This interweaving of people from different walks of life enhances the work we do and helps to prove that the barriers so many people with learning disabilities face in society can be overcome.
Building on the success of a winter coat drive, I took a risk by posting a sign in our company cafeteria calling for anyone who was involved with any kind of volunteer activity to attend a meeting. I expected about five people to attend and got twelve. 'Not bad', I thought, for a company of fifty.
I'll never forget my first Hands On Atlanta volunteer project nearly 20 years ago. I remember a spilled vat of applesauce and getting lost more than once.
As a Hospice volunteer, I spend every Tuesday with people who are dying. I cook their meals; hold their hands; read to them; I sing and I sit quietly. I tell them stories and I listen to theirs. I wipe their foreheads, when fever or illness makes them sweat.
Ask anyone about their study abroad experience, and they will tell you it was nothing short of amazing. But there is a secret to making it even better -- volunteering. You'll learn that service is a two-way street and you may be surprised with who receives the most at the end.
While the common conjecture may be that summer is the most important time for us here at Alex's Lemonade Stand Foundation, the beginning of the year brings with it some special inspiration as well.
I believe cross-sector collaboration is often the best way to tackle complex problems, as we can access more wisdom and power if we work across sectors. But these types of efforts can sometimes be frustrating and will fall short if not effectively led.
You don't have to volunteer on a consistent basis or give money to the homeless to be considered a decent human being. You don't even need to be kind to people all of the time. You just need to be considerate.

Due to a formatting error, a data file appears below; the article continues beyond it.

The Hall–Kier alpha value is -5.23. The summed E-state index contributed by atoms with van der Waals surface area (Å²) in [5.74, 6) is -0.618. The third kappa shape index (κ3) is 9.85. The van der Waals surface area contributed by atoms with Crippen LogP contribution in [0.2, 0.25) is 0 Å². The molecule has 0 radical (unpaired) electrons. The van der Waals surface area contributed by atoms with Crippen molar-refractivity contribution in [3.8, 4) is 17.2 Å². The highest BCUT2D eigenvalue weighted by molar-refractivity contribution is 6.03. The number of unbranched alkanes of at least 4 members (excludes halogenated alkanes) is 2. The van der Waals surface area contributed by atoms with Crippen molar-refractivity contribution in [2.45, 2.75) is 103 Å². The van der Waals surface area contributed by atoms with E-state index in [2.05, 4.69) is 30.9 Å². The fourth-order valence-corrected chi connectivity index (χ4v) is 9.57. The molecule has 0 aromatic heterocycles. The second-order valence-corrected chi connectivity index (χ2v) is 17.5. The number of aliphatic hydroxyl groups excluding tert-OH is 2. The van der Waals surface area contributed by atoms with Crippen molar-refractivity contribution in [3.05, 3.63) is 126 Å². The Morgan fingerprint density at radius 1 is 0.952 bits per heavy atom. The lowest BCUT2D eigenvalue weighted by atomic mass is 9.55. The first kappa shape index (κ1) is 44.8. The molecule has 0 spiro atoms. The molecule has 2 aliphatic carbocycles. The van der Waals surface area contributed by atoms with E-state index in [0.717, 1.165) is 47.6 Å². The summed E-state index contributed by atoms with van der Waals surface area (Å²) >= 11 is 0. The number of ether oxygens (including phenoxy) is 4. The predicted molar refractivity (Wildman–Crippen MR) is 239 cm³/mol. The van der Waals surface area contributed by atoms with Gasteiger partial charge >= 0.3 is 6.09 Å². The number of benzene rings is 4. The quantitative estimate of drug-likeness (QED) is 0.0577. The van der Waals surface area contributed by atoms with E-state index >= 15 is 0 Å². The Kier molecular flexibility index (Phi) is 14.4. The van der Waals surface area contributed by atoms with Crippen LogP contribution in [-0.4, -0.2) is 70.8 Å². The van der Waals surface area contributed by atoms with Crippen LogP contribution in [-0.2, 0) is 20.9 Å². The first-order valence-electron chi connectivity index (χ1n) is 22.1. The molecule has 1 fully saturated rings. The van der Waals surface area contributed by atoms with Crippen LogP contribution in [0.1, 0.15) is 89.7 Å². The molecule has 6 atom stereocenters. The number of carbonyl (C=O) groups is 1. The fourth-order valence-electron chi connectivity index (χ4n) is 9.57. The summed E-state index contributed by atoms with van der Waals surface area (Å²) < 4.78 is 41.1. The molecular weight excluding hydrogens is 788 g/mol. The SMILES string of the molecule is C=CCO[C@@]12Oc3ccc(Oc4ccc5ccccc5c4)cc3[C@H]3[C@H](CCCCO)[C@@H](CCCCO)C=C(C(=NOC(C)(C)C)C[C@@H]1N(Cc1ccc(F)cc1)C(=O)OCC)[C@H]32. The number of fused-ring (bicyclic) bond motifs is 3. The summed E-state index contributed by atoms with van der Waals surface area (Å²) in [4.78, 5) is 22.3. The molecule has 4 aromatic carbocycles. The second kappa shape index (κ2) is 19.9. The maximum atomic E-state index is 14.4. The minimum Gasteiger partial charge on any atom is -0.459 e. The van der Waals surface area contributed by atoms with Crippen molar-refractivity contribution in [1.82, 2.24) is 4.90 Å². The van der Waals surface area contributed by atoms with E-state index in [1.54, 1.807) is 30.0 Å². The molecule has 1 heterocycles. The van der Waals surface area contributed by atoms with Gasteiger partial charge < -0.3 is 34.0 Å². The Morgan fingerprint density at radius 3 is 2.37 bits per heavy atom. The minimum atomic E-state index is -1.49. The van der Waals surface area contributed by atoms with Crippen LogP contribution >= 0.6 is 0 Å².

I am excited to present you with the first installment in what will hopefully be a continuing series where I interview some outstanding people dedicated to giving back. I'm calling it the Good Citizen Interview Series.
Homework is a challenge for the tutors and kids. It's hard to teach a 12-year-old algebra in forty minutes when they don't know how to count yet. But something has to go down on the worksheet.
We often think that issues are irrelevant because they do not directly affect us, but we forget that we can easily be the ones in an unfortunate situation at any moment.
When anyone gives anything with good heart, he or she becomes a philanthropist -- a conduit and a catalyst for love. So, if you think you have nothing to give, think again.
Everyone wants to be needed. We all want to feel we're making a difference in someone else's life. It's a universal human need.
I want you to learn another way to feel love in the world. It doesn't just have to come from the people you already have in your life. There are always people in the world who are alone or having a hard time who could use a smile in their day and you have the power to give that to them.
When you are a child, reading alone can be lonely. If you don't know the meaning of a word, there's no one to ask, and if you stumble on a pronunciation, no one will help you smooth it out. So we decided to design a pilot program called "Pajama Program Reading Buddy Plus.
Retirement is a transition that's generally filled with mixed emotions. You may feel like you've finally reached your professional stride and still have many productive years left, but the human resources department is suggesting you take a "less-demanding" position based on the results of your annual physical and length of time with the company.